Phnom Penh, Nov. 4: India is looking forward to negotiations with the Asean to create a free trade arrangement with the Southeast Asian regional trading bloc comprising 10 nations in the near future.
Foreign minister Yashwant Sinha told a group of journalists attending the first Asean-India summit-level talks beginning tomorrow that the event marked an exciting new phase in ties with the regional trading bloc that has a combined gross domestic product of $750 billion.
“It’s a very important beginning; we are now in the same league as Japan, China and South Korea. We did not have this facility (of summit-level talks) earlier,” Sinha said, adding that India was the fourth nation that had graduated to this level.
India became a partial dialogue partner of Asean 10 years ago and became a full dialogue partner in 1995. It’s a sign of the incremental growth in the relations between Asean and India and an acknowledgement of the business opportunities that both can profit from.
China, however, has a huge headstart over India. It signed a deal with Asean today to give birth to the biggest free trade zone on earth.
“I would say that this is one of the most significant agreements to be signed this year anywhere in the world,” an Asean official said.
It commits the two sides to a free trade pact that kicks in in 10 years and paves the way for the elimination of tariff and non-tariff barriers on trade in goods. ( )
The creation of an Asean-China free trade area will give companies in Asean the opportunity to target 1.7 billion consumers in a market economy that has a combined gross domestic product of $1.5 to 2 trillion.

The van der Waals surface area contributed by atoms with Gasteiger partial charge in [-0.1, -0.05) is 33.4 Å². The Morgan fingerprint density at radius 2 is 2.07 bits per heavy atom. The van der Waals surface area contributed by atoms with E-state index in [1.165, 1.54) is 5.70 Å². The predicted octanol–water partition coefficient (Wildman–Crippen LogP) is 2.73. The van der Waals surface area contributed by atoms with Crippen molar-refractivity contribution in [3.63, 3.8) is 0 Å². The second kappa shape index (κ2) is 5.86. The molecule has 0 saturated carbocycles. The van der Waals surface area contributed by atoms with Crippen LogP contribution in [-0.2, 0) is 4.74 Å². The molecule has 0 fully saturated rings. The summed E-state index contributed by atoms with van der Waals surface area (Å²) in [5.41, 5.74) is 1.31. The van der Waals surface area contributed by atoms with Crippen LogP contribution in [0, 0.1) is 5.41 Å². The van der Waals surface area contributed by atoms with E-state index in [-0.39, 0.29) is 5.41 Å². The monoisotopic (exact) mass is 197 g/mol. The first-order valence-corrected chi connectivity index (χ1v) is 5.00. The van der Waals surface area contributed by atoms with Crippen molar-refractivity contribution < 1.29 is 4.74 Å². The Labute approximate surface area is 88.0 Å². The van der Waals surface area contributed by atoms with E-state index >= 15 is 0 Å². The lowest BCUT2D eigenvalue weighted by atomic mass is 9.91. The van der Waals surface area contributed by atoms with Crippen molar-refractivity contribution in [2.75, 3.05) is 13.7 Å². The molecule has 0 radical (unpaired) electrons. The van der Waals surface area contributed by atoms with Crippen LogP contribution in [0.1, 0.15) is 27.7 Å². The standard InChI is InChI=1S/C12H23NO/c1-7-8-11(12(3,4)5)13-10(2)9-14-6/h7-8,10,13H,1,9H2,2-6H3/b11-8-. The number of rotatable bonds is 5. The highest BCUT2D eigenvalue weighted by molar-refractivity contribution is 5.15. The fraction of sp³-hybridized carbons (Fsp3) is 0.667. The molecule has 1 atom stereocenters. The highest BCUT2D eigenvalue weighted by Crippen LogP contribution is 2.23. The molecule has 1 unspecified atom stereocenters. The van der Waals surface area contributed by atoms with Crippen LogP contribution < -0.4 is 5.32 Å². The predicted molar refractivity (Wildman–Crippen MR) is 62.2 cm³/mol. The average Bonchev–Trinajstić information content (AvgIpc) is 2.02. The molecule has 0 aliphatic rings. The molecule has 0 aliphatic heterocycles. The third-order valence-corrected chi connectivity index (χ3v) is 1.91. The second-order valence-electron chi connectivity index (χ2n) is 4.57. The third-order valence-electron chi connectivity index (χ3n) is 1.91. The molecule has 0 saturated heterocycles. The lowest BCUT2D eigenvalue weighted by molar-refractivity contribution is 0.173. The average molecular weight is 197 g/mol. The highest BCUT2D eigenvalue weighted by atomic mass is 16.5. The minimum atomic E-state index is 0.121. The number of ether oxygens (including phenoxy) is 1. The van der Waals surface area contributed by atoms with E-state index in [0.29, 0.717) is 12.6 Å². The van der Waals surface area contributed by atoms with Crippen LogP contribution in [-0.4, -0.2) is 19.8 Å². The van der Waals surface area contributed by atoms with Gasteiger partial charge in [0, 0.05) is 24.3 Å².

The more established six Asean members — Singapore, Malaysia, Brunei, Thailand, Indonesia and the Philippines — have pledged to reduce tariffs on goods traded within the region to between zero and 5 per cent. Most of these reductions have already taken place.
“We are latecomers in the field,” Sinha said while acknowledging that both South Korea and China had made advances in forging close trade ties with Asean.
India, which has a concertina of tariffs that scale up to as high as 150 per cent on some products, will have to prune its levies to Asean levels — a commitment that the government has often stressed in the past with more resolve than conviction — if it wants to forge a free trade arrangement with Asean.
Sinha refused to commit to a date saying the talks were at a very nascent stage. A task force has already been set up to create a broad framework for the free trade arrangement with Asean.
“We hope that as a result of these talks a clear roadmap will emerge to create a free trade arrangement,” said Sinha who, as finance minister earlier, had been instrumental in rationalising and lowering tariffs.
However, the gripe around the world has been over the high tariff in products like cars where it ranges around 150 per cent and liquor where it scale up to around 400 per cent (not counting state levies which, if combined, would raise overall duty levels close to 700 per cent).
In contrast, duty levels on cars in China are a little over 37 per cent and the government there is committed to bringing it down to around 10 per cent. This is only one example of how far India really needs to go on the tariff front before it can create a truly workable free trade arrangement with Asean.
Sinha said the talks with Asean would also focus on security issues, especially in the light of the growing menace of global terrorism, the shadow of which fell across the region recently with the blasts in Bali last month that left over a 150 dead.
India is hoping to forge a co-operative alliance with Asean in the global war against terrorism. “This will focus on intelligence sharing and a commonality of action to fight the scourge that has afflicted the world,” Sinha said.
Earlier in the day, Prime Minister Atal Bihari Vajpayee said terrorists were emboldened to strike soft targets in the country. The Ansal Plaza incident in Delhi yesterday where police gunned down two militants before they could strike bore testimony to the state of alertness and greater collaboration between the country’s intelligence and policing agencies, he said.